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J Surg Res. 2014 Mar;187(1):343-9. doi: 10.1016/j.jss.2013.10.005. Epub 2013 Oct 9.

Impact of a blood conservation program on 30-day morbidity and mortality: a cohort study.

Author information

  • 1Department of Surgery, Creighton University, Omaha, Nebraska.
  • 2Department of Cardiology, Creighton University, Omaha, Nebraska.
  • 3Department of Surgery, Creighton University, Omaha, Nebraska. Electronic address: rarmourforse@creighton.edu.



There are little published data on outcomes of blood conservation (BC) patients after noncardiac surgery. The objective of this study was to compare the surgical outcomes of patients enrolled in our BC program with that of the general population of surgical patients.


BC patients at our institution undergoing various surgical procedures were identified from the 2007-2009 National Surgical Quality Improvement Program database and compared with a cohort of conventional care (CC) patients matched by age, gender, and surgical procedure. Univariate and multiple logistic regression analyses were performed to evaluate 30-d postoperative outcomes.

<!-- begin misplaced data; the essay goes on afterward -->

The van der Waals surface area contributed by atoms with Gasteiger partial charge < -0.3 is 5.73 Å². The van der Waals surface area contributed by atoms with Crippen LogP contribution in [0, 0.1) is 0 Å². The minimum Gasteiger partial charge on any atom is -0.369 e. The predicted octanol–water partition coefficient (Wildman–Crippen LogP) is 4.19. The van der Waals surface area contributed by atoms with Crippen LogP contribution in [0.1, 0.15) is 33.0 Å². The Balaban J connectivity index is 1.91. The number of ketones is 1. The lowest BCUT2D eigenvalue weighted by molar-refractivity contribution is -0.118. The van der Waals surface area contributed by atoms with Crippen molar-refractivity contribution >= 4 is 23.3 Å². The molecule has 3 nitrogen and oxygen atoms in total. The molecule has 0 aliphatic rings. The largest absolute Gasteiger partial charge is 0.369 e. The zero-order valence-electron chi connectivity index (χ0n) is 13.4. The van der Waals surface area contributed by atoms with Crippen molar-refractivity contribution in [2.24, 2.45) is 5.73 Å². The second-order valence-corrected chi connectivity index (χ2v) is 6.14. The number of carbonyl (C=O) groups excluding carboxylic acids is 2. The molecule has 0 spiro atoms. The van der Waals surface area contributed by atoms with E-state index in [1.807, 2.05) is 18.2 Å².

One hundred twenty BC patients were compared with 238 CC patients. The two groups were similar for all preoperative variables except smoking, which was lower in the BC group. On univariate analysis, BC patients had similar mean operating time (148 versus 155 min; P = 0.5), length of stay (5.9 versus 5.5 d; P = 0.7), and rate of return to the operating room (7.5% versus 5.5%; P = 0.4) compared with CC patients. BC and CC patients had similar 30-d morbidity (18% versus 14%; P = 0.3) and mortality rates (1.6% versus 1.3%; P = 1.0), respectively. On multivariable analysis, enrollment in the BC program had no impact on postoperative 30-d morbidity (odds ratio, 1.78; 95% confidence interval, 0.71-4.47) or 30-d mortality (unadjusted odds ratio, 1.33; 95% confidence interval, 0.22-8.05).


Short-term postoperative outcomes in BC patients are similar to the general population, and these patients should not be denied surgical treatment based on their unwillingness to receive blood products.

Copyright © 2014 Elsevier Inc. All rights reserved.


Blood conservation; NSQIP; Surgical outcomes

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